Would you mind terribly if I popped by and smacked you a big wet one? (I'd bring along a coupla lobsters for you to juggle, of course.)

    Unfortunately, I'm one of those mumbling dodos who just phoned it in most of the time, but hey-oh …

  7. Chris said,

    January 29, 2009 @ 3:34 pm

    Hmmmm, the computational linguistics numbers look odd to me. I find it hard to believe there were more phonology dissertations than computational linguistics (I could be wrong). How were the dissertations counted? If a CS grad student did a machine learning diss using natural language corpora for training, was that counted? The annual Human Language Technologies conference is quite large and attracts mostly CS not linguists (shame on us for not attending this, btw) and it seems to me they should be counted. And they're the ones getting the jobs (try this little experiment: put "linguistics" into then "Natural Language Processing").

  8. Rick said,

    January 29, 2009 @ 5:46 pm

    I left a comment about knowledge engineering jobs on the first post in this series, having worked as a linguist in industry for some time now, and I realized that one thing that has not been considered (at least with respect to industry positions) is that one ad does not necessarily equal one position. One of the companies I worked at hired primarily linguists for our group, topping out at around 40 individuals, who were generally hired in groups of 5-7. This is not typical, but is another factor to keep in mind.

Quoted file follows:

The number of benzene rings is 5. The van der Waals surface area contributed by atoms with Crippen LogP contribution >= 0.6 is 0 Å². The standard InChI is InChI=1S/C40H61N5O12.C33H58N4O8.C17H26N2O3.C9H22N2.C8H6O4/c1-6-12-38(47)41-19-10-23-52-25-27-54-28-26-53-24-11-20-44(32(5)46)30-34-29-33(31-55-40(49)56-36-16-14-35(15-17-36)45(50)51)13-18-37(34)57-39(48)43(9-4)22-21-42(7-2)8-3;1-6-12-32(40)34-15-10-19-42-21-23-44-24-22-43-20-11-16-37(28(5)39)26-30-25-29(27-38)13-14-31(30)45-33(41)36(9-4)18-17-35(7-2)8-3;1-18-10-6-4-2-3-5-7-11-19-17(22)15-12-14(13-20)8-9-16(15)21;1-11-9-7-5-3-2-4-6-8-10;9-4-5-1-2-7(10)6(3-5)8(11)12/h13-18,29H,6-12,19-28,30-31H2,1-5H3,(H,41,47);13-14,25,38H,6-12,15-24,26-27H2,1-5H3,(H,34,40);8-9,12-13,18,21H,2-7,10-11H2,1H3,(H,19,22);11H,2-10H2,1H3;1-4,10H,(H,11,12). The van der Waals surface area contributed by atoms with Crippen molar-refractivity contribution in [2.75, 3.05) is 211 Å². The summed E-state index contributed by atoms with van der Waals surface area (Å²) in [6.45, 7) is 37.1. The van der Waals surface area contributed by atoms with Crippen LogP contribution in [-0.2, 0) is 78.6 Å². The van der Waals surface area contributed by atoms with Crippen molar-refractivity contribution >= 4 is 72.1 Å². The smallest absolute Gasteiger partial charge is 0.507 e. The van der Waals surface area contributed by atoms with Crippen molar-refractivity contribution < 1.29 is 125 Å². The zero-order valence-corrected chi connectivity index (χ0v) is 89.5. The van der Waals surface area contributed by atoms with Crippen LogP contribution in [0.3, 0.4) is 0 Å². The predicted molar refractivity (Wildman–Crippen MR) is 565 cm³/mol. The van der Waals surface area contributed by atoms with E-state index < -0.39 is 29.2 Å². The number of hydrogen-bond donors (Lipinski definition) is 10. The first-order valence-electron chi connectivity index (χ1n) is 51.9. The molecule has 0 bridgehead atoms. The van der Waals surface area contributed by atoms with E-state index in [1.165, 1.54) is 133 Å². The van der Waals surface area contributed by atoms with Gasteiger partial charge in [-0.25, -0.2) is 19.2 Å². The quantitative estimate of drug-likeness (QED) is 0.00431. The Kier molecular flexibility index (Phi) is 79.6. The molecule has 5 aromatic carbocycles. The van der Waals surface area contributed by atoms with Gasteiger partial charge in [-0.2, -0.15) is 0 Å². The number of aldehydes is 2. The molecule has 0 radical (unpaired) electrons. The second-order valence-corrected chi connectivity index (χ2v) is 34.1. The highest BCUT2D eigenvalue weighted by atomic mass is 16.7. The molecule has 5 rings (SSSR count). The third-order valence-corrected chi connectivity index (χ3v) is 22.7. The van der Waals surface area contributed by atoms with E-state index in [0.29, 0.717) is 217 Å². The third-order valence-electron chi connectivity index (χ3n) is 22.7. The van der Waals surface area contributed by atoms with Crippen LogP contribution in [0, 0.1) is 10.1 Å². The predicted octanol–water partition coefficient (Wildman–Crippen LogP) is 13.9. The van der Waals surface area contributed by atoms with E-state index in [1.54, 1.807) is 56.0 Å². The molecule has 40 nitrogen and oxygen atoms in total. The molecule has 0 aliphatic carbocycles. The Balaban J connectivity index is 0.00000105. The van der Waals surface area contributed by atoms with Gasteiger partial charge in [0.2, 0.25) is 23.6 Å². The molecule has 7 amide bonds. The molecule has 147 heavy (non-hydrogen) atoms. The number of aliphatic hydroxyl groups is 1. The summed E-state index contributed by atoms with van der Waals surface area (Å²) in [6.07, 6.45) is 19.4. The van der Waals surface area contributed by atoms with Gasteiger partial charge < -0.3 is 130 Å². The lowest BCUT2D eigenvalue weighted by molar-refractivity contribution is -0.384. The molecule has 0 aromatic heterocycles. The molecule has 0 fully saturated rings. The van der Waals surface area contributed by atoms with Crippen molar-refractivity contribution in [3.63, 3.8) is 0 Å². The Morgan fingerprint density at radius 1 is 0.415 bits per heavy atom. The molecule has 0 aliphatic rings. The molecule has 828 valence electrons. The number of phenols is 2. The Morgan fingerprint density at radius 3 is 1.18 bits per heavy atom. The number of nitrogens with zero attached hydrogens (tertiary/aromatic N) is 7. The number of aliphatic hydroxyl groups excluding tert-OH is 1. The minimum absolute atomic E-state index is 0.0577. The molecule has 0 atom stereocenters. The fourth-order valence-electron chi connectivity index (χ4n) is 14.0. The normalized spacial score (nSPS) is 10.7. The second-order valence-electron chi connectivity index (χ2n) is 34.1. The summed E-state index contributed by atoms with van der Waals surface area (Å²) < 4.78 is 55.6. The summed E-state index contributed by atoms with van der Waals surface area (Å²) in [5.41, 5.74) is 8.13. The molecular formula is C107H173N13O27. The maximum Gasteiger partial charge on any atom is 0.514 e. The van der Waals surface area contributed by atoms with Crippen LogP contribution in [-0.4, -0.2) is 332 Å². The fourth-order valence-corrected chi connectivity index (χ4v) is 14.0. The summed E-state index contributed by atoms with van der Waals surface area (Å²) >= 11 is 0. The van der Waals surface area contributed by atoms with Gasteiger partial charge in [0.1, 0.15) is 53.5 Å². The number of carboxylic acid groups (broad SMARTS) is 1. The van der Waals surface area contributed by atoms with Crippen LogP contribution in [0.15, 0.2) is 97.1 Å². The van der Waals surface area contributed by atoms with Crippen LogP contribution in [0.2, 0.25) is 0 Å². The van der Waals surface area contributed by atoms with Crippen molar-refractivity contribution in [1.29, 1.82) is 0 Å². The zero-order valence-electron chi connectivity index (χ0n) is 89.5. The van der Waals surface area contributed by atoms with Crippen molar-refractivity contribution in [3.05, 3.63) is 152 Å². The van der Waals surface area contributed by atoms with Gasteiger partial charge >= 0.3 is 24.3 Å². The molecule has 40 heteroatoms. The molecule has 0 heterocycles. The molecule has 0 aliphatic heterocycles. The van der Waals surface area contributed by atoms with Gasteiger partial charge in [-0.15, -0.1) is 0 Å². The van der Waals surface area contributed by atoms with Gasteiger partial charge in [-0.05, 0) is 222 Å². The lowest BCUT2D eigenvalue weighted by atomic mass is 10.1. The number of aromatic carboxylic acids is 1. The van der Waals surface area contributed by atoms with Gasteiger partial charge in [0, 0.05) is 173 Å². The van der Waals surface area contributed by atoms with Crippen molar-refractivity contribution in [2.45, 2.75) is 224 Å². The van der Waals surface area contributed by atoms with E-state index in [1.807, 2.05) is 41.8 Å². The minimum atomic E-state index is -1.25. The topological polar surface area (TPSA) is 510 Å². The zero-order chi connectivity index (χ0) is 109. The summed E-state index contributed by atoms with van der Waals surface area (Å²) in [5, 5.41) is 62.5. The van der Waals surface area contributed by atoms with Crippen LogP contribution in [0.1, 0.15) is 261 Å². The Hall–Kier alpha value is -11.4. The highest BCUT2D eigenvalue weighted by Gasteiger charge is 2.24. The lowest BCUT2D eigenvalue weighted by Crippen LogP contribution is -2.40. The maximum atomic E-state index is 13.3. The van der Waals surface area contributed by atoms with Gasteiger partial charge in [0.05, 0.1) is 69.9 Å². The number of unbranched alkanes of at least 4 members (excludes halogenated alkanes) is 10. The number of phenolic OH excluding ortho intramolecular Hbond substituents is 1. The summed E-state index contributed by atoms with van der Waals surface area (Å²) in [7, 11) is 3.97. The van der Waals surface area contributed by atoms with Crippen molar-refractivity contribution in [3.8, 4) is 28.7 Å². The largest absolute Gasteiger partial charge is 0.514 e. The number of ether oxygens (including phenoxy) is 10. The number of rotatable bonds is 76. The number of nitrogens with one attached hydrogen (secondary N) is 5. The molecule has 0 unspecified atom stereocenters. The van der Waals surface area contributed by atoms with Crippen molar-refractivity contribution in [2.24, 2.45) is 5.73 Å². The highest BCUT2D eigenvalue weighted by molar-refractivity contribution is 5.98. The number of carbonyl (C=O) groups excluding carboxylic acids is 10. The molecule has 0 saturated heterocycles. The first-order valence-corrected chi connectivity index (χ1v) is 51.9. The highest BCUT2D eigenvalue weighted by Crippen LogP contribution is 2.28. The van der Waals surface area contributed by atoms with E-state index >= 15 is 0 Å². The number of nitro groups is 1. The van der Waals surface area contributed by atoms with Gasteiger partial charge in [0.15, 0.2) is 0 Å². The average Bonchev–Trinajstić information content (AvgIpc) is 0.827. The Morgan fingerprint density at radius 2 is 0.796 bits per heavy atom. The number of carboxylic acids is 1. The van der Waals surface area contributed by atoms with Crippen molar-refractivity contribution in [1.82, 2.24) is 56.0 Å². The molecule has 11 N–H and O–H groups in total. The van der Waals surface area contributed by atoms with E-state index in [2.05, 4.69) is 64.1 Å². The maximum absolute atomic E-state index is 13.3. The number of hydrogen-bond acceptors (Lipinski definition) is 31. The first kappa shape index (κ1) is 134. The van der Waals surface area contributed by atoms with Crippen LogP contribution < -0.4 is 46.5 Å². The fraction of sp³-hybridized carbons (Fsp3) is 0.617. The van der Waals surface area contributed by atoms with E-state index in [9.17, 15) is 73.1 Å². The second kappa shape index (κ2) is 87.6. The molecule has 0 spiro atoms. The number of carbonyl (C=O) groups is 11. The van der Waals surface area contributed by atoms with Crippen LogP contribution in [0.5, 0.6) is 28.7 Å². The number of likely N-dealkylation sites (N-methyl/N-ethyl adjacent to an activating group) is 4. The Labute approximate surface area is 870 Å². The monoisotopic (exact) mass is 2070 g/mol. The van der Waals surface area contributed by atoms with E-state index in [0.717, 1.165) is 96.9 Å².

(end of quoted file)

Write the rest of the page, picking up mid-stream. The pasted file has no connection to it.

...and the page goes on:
9. Mark Liberman said,

    January 29, 2009 @ 5:55 pm

    Chris: I find it hard to believe there were more phonology dissertations than computational linguistics (I could be wrong). How were the dissertations counted?

    As I understand it, the dissertations that were counted were those that ProQuest identifies as in "Linguistics". I'm not sure how this category is assigned — given the numbers, it surely does leave out a lot of what would in an alternate universe be called "linguistics" dissertations, but in our world are done in departments of computer science, psychology, electrical engineering, speech & hearing, etc. Note also that in some countries, Phonetics is counted as a separate discipline rather than as a sub-field of linguistics. All this is the result of the historical balkanization of the discipline defined logically as the study of speech and language. (For some further discussion, see A series of unfortunate events", 1/26/2005; slides for a later version of the cited talk are here.)

    Of course, the job-category counts in the graph also leave out many jobs that are available to people trained in psycholinguistics or speech technology or NLP or clinical applications, but were not advertised on Linguist List. It's hard to know what the balance between dissertations left out and jobs left out is. At least in recent times, though, the market in phonetics and computational linguistics has been favorable to job seekers, especially those who are willing to look outside of academia.

  10. Mark Liberman said,

    January 29, 2009 @ 7:57 pm

    A bit of checking verifies that the dissertation counts in "interdisciplinary" areas are indeed likely to be way low.

    For example, today Ryan McDonald gave a talk at Penn on the topic "Mining and Summarizing Opinions from the Web". His 2006 Penn dissertation was "Discriminative Training and Spanning Tree Algorithms for Dependency Parsing"; it was surely an example of computational linguistics, but it wasn't in ProQuest's inventory under Linguistics.